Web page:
It seems as is on today's BBC Radio 4's Woman's Hour on a discussion about the Year 1 Phonics Screening check, a headteacher said: "It's actually very damaging to give children texts that they can't read because they can't decode the words."
Let's get into the thinking here:
There are people now who believe that the phrase 'first, fast and only' which has circulated around education in relation to the teaching of 'Synthetic phonics' (SP) through government approved SP schemes means that this is the only kind of reading material that should be put in front of young readers - 4, 5 and even 6 year olds.
If you're not in education and are wondering what this is all about you can google 'synthetic phonics' and see what this is all about. SP is a system of teaching children how to 'decode' the language according to the correspondences between letters and sounds. So children look at letters and letter combination ('th' or 'ea' and the like) and learn how to say them. It's 'synthetic' because they learn how to combine these sounds into words or invented words. So anyone reading this blog will be able to come up with a 'plausible' pronunciation for 'glurg' or 'slib' and the like.
SP advocates believe (and have vast bodies of tests and research to prove it) that SP teaching is a highly effective way to...er....teach children how to 'decode'. There is an argument, though, over whether it's a highly effective way to teach children to 'read' - that is, do what you're doing now, reading what I've written and trying to understand it (!).
Some of us are keen to point out that 'decoding' is not the same as 'reading'. As evidence for that, some people learn to read without doing very much explicit, repeated 'decoding'. That's how I was taught 60 years ago. Similarly, some children are coming through who have learned to 'decode' but are 'barking at print' - that's to say, not finding 'reading for meaning' easy.
As I've blogged about before, we have in June the Year 1 'Phonics Screening' test. Children will be given 40 words and asked to read them outloud. Some of them will be 'nonsense' words ie words that don't exist in English. The child will have 'failed' if he or she gets less that 32 right. The 'nonsense' words have to be read with 'plausible' pronunciations' so, let's say, the letters 'ee' have to be pronounced as one would pronounce 'ee' in 'meet' and not, say, as 'oo', as in 'root', or something. The parents of children who have failed will be informed.
I have met the person who is quoted at the top here (from 'Woman's Hour') and I would want to make clear that what goes on in his school as a whole is not at all represented by what he is saying here. As he himself points out in his presentations, the first years at the school are full of reading aloud, children learning nursery rhymes and poems, the later years full of children writing, authors' visits (eg Beverley Naidoo), and a very rich literacy curriculum. However, in his philosophy, none of this is 'teaching the children to read'. Only the SP work is doing this.
He has expressed this as avoiding putting texts that children can't decode in front of them. Those of us who read with our children every day are puzzled by this because this is precisely what we do every day. We share books that the children 'can't read'. In fact, they understand them (aurally ie through their ears) and they pick up the 'wording' of the written language ie how words hang together to make the sound, rhythm and grammar of our written language. Again, we find our children 'decoding' bits of these, passages of these, in all kinds of exploratory, patchy sorts of ways. They might be sitting on our laps, looking at the book as we're reading it. Or they might pick up books, comics and magazines in their bedrooms or that older siblings leave lying about (!) and 'struggle to read them' - voluntarily. Sometimes they get stuck. Sometimes they don't. Sometimes they ask for help. Sometimes they don't. The point is that they are putting 'reading' together as an investigative, discovering, exploratory process.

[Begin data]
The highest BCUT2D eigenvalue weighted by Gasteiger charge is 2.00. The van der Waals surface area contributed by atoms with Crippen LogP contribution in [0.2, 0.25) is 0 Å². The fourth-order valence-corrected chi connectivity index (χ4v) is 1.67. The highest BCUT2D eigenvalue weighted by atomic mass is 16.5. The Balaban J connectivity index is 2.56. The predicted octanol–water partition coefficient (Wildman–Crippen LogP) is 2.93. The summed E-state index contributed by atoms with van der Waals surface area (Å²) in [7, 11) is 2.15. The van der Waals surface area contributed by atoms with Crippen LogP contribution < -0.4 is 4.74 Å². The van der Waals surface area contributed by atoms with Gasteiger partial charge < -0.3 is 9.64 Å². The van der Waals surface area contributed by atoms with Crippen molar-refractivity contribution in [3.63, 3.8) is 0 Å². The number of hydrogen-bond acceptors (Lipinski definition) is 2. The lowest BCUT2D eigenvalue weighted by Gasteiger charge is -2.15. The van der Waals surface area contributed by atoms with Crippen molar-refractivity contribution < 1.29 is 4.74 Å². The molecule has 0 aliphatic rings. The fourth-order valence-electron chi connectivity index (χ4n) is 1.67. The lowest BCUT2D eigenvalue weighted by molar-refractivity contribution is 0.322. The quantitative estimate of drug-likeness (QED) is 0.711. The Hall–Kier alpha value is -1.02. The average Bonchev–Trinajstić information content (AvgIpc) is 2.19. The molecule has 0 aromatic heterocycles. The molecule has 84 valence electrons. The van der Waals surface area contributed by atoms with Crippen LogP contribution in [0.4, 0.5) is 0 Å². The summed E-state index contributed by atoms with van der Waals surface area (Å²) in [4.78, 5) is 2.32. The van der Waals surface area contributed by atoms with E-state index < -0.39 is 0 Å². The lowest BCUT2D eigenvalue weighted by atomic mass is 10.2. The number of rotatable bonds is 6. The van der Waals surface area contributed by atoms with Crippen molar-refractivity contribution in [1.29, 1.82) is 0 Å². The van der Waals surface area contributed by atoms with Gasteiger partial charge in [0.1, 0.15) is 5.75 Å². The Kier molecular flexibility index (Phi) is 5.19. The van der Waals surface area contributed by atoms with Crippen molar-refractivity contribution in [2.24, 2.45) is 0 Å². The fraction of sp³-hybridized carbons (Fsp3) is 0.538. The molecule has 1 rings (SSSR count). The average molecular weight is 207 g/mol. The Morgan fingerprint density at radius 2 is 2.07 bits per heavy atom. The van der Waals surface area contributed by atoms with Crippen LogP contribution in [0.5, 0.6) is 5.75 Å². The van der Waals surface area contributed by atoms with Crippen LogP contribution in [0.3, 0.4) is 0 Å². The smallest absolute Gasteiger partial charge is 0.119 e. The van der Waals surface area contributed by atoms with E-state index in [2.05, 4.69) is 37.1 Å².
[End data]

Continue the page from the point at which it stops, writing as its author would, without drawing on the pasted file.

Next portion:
Not all children will be doing this at home. To a greater or lesser extent though, many are. What the headteacher is saying is that we shouldn't do this sort of thing in schools. We shouldn't be letting children do (what all my children did) which is sit on cushions at the corner of the nursery or reception class with a pile of books and look at them.
As an aside, it's worth pausing a moment and thinking how it is, in a print-rich culture, we might feasibly stop children of 4 and 5 looking at written language which they can't 'decode'. I mean things like street signs, parents' newspapers, menus, leaflets, older siblings comics, books and magazines, holiday brochures and so on?
The head who was on Woman's Hour runs a literature-rich school. Some headteachers, as I've reported here, are saying what he is saying but not running a literature-rich school. The 'real books' are banned from Reception and Year 1 classrooms, and the children move on from their to 'passages' and 'excerpts' and highly controlled 'genre' writing, highly controlled methods of constructing sentences, paragraphs and continuous prose. Meanwhile, there is no school policy on 'reading for pleasure' - even though this is recommended on the two Rose Reports, in the PISA and PIRLs reports and now in the latest Ofsted English report 'Moving English Forward'.